Field of Science

Not the birthday present I would have preferred

I seem to have now thoroughly disproved one of my favourite hypotheses, that cytoplasmic genes in the competence regulon act to help cells survive depletion of pools of deoxyribonucleotides (dNTPs).

Last week's experiment tested whether cultures with higher levels of competence were less affected by hydroxyurea, which inhibits synthesis of dNTPs.  It found no correlation, but the conclusions were weakened by presence of many non-competent cells in the cultures.  So in this new experiment I also measured the numbers of surviving cells that had become transformed to novobiocin resistance by marked DNA I added to the cultures.  Because these cells must have been competent to become transformed, their survival should specifically show how hydroxyurea affects competent cells.

The results show that the frequency of transformed cells was not increased by hydroxyurea treatment, in fact it was lowered in 2 of the 4 cultures and unchanged in the other 2.

I tested 4 cultures, each with and without 50 mM hydroxyurea:

  • 'Kc' is wildtype cells with competence partially induced by 0.2 mM cyclic AMP (1/5 the dose I used previously).  The expected transformation frequency (TF) in log phase is 10^-5 - 10^-4.
  • '5c' is the hypercompetent strain RR563, fully induced by addition of 0.2 mM cAMP.  Expected TF is 10^-3 - 10^-2.
  • '5' is the hypercompetent strain RR563.  Expected TF is 10^-5 - 10^-4 in exponential growth, higher in a dense culture.
  • '7' is the very hypercompetent strain RR749.  Expected TF is ~ 10^-3.

The first graph shows total cells (cfu) over 4 hr of incubation with (open symbols) and without (solid symbols) hydroxyurea.  The cells are at different densities, all more dense than in the previous experiment, because I also needed to plate for transformants.  With no hydroxyurea the cells grew exponentially as expected (RR749 doubling time 25 min, 5c slower because of the cAMP, and Kc and 5 slowing down as they became dense.  Growth of the two relatively dense low-competence cultures (Kc and 5) was only transiently slowed by hydroxyurea, whereas growth of the two low-density maximally competent cultures stopped and cell numbers fell.

The second graph (below) shows the transformation results, which should reflect the growth and survival of the competent cells in each culture. (The dashed line and red arrow indicate an 'upper-limit' data point where no transformants were seen.)  For wildtype cells + cAMP (blue lines) hydroxyurea had identical effects on competent and non-competent cells.  For the fully hypercompetent strain RR749 (purple) the competent cells were slightly more affected.  For the partially hypercompetent strain RR563 (green), transformants were reduced about 5-fold by hydroxyurea, and for RR563 + cAMP (red) transformation was decreased 10-fold at 90 min and undetectable at 230 min (dashed line and red arrow).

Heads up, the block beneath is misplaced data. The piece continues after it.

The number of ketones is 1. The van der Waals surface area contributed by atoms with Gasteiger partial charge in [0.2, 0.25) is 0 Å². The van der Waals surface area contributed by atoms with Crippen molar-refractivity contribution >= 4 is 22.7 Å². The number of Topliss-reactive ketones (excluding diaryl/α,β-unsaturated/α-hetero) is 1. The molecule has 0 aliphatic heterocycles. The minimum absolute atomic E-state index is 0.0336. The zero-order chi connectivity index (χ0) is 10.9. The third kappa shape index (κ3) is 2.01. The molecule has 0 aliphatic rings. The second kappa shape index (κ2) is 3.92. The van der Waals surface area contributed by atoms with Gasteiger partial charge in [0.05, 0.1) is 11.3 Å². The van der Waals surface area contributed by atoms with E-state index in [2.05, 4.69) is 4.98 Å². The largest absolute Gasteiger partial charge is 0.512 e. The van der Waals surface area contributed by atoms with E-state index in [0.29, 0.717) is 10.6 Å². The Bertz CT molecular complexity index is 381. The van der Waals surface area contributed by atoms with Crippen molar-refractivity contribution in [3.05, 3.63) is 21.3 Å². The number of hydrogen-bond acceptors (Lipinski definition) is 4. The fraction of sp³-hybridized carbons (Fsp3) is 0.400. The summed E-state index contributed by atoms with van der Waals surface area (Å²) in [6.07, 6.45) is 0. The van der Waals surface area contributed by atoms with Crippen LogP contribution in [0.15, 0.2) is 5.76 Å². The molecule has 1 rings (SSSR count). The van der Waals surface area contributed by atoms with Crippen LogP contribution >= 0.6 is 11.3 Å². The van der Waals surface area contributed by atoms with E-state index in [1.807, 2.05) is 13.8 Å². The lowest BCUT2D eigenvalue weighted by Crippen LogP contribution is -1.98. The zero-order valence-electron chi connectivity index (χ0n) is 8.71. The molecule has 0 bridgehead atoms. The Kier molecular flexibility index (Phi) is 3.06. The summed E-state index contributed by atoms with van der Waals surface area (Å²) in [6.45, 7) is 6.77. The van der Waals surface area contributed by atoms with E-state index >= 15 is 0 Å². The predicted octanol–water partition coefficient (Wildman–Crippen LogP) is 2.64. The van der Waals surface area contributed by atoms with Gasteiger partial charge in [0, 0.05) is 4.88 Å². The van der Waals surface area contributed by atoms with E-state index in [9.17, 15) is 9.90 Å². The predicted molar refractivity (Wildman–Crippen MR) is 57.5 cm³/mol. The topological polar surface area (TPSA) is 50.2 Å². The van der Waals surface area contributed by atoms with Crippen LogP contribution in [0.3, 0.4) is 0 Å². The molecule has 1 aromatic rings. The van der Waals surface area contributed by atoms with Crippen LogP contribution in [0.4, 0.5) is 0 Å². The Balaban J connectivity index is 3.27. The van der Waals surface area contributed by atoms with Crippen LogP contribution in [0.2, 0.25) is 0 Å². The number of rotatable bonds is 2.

I left the cultures shaking overnight and plated them again the next day (graphs below).  I'm only showing this for completeness; it doesn't really add anything to the conclusions.  All the no-hydroxyurea cultures were at about 10^9 cfu/ml, and the hydroxyurea cultures were between 10^4 and 10^7 cfu/ml.  The transformation frequencies of the hydroxyurea cultures were the same as (wildtype + cAMP) or about 10-fold lower than their untreated counterparts.

I can think of some caveats, but they're quite weak. For example, it's possible that hydroxyurea prevents competent cells from becoming transformed, or causes them to become unable to take up DNA.  There may also have been a confounding effect of cell density - the two relatively dense cultures were much less affected by the hydroxyurea.

But overall, the obvious conclusion is that being competent does not help cells survive or grow when dNTP pools are depleted by hydroxyurea treatment.  So I wonder what the cytoplasmic genes in the competence regulon contribute.  It's certainly possible that they've been selected  for their recombination-enhancing effects, as everyone else assumes, but this depends on the assumption that recombination is the funciton of DNA uptake, which I still think very unlikely.

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